At a time when record-low interest rate savings could be used to pay down principal on the $19.2 trillion in national debt, the government instead takes the low rates as license to continue spending with reckless abandon.
Below is a chart that depicts the fall in interest rates and the simultaneous rise in national debt relative to GDP. The U.S. is paying over $400 billion just in annual interest alone. If rates were to ever normalize, the budget deficit would explode. Much of Europe and Japan have taken interest rates negative to hide their respective failings. This global addiction will be harder to kick than heroin.
This excessive borrow and pretend policy been the secret of the Keynesian monetary experiment of the last 45 years–and its Achilles heel. In times of plenty, when a country should be putting money aside for a rainy day, governments always finds a reason to live beyond their means. Keynesian Theory runs counter to human nature and world history—non-petro nations never save money. This failure to control spending always leads to ruin, be it individuals or nations. The question is always in the timing, never in the math.
If you still doubt that our financial future is being manipulated like a mafia-run casino, watch any video with Richard Fisher and the CNBC crowd just laughing it up. Notice that the cohosts always fail to call him to task for not fixing the foundational failings of the system, and allowing the public to continue to mistakenly believe there is a true recovery going on.
It is only after these public servants leave office that we learn the truth as to the lies and misdirection that is fed to the general public on a daily basis to prevent the natives from getting restless. This is what former Federal Reserve Chairman Alan Greenspan says:
On the economy: “we’re in trouble basically because productivity is dead in the water.”
About being optimistic: “no, I haven’t been for quite a while.”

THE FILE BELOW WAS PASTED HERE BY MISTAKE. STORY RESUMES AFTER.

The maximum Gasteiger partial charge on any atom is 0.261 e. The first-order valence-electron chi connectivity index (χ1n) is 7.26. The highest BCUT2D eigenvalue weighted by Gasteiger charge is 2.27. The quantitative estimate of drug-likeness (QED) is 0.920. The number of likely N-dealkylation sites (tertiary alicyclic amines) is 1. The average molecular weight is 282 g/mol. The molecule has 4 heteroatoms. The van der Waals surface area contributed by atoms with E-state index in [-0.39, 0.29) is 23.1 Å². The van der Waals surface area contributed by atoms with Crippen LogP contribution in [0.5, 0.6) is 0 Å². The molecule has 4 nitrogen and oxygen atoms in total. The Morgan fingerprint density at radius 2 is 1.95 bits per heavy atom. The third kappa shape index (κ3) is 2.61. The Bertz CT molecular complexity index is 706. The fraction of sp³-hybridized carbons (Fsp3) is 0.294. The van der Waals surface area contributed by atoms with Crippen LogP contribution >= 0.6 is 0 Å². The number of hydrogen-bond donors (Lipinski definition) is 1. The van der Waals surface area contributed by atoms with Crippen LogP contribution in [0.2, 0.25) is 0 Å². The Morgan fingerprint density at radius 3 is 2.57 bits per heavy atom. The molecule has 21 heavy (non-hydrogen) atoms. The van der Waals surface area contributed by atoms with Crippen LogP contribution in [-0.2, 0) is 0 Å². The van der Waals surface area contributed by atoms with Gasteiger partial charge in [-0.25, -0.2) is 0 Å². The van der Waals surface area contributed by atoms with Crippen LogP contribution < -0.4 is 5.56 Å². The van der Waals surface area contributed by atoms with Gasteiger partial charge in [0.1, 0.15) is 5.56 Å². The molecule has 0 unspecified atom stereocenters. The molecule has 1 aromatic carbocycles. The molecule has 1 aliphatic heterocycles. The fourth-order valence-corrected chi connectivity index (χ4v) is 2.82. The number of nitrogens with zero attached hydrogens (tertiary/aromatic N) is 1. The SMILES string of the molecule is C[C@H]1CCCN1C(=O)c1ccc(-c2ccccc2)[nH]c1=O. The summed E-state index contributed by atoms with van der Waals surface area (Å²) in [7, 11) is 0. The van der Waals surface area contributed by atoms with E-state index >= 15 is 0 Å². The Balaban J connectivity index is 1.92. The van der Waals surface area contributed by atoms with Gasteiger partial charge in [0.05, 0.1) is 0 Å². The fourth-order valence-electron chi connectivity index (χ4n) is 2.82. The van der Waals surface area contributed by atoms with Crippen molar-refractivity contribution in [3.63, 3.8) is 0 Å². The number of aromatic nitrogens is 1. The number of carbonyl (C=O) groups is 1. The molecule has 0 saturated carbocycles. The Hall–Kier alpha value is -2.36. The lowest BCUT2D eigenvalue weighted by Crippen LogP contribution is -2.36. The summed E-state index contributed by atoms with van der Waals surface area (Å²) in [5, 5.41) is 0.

About how those regulations will protect us from another problem: “’Too Big to Fail’ is a critical issue back then, and now. And, there is nothing in Dodd-Frank which actually addresses this issue.”
In a nutshell, what did we learn? It’s simple, really. When you are in office you lie, misdirect, and blame the other party. Once you are out of office you can willingly admit the truth and promote said truth on TV, in self-authored books, and through high-priced consulting gigs. That level of truth-speaking just clears the conscience right up.
The rise in popularity of Bernie Sanders and Donald Trump is a clear sign that the public is waking up to the high-stakes games being played in the financial arena, and what losing ultimately costs them. There will be an ocean of tears to be shed by the masses if these problems are not addressed and dealt with appropriately. Gone are the days of kicking the can down the road. We are running out of road, not cans. If we don’t correct for the decades’ worth of mistakes and blatant irresponsibility, we all may all eventually end up living in our parents’ basements. The real fear, however, is that the next time something seriously goes wrong, what if the people of these United States pick up pitch forks in lieu of ballots?